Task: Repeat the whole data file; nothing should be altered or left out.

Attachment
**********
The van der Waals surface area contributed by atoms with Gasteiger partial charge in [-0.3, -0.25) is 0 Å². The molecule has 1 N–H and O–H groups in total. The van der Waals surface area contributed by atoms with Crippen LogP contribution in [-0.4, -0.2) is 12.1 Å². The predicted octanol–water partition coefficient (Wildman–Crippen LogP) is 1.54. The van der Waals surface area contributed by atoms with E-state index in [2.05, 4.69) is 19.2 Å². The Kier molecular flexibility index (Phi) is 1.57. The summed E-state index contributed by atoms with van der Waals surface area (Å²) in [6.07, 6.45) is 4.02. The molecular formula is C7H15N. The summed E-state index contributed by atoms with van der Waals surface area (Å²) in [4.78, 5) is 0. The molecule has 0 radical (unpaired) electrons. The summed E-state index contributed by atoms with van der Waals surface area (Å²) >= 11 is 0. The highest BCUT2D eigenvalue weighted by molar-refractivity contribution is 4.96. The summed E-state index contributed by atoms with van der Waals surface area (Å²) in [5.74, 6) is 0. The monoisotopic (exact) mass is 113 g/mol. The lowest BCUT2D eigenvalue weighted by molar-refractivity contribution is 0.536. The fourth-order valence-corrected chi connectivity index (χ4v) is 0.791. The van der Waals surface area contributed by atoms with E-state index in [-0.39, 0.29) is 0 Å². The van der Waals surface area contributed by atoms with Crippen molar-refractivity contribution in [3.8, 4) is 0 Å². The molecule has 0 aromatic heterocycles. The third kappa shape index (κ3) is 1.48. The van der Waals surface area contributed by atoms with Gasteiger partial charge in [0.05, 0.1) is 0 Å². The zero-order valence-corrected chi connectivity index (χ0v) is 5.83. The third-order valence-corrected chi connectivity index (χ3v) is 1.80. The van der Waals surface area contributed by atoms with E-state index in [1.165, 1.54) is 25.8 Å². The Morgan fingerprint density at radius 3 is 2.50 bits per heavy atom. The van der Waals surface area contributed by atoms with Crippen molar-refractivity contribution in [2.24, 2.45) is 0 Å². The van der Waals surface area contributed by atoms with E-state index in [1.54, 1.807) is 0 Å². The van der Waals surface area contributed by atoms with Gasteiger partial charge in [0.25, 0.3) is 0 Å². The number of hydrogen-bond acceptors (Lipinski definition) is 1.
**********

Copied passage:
The van der Waals surface area contributed by atoms with Gasteiger partial charge in [-0.3, -0.25) is 0 Å². The molecule has 1 N–H and O–H groups in total. The van der Waals surface area contributed by atoms with Crippen LogP contribution in [-0.4, -0.2) is 12.1 Å². The predicted octanol–water partition coefficient (Wildman–Crippen LogP) is 1.54. The van der Waals surface area contributed by atoms with E-state index in [2.05, 4.69) is 19.2 Å². The Kier molecular flexibility index (Phi) is 1.57. The summed E-state index contributed by atoms with van der Waals surface area (Å²) in [6.07, 6.45) is 4.02. The molecular formula is C7H15N. The summed E-state index contributed by atoms with van der Waals surface area (Å²) in [4.78, 5) is 0. The molecule has 0 radical (unpaired) electrons. The summed E-state index contributed by atoms with van der Waals surface area (Å²) >= 11 is 0. The highest BCUT2D eigenvalue weighted by molar-refractivity contribution is 4.96. The summed E-state index contributed by atoms with van der Waals surface area (Å²) in [5.74, 6) is 0. The monoisotopic (exact) mass is 113 g/mol. The lowest BCUT2D eigenvalue weighted by molar-refractivity contribution is 0.536. The fourth-order valence-corrected chi connectivity index (χ4v) is 0.791. The van der Waals surface area contributed by atoms with E-state index in [-0.39, 0.29) is 0 Å². The van der Waals surface area contributed by atoms with Crippen molar-refractivity contribution in [3.8, 4) is 0 Å². The molecule has 0 aromatic heterocycles. The third kappa shape index (κ3) is 1.48. The van der Waals surface area contributed by atoms with Gasteiger partial charge in [0.05, 0.1) is 0 Å². The zero-order valence-corrected chi connectivity index (χ0v) is 5.83. The third-order valence-corrected chi connectivity index (χ3v) is 1.80. The van der Waals surface area contributed by atoms with E-state index in [1.165, 1.54) is 25.8 Å². The Morgan fingerprint density at radius 3 is 2.50 bits per heavy atom. The van der Waals surface area contributed by atoms with Crippen molar-refractivity contribution in [2.24, 2.45) is 0 Å². The van der Waals surface area contributed by atoms with E-state index in [1.54, 1.807) is 0 Å². The van der Waals surface area contributed by atoms with Gasteiger partial charge in [0.25, 0.3) is 0 Å². The number of hydrogen-bond acceptors (Lipinski definition) is 1.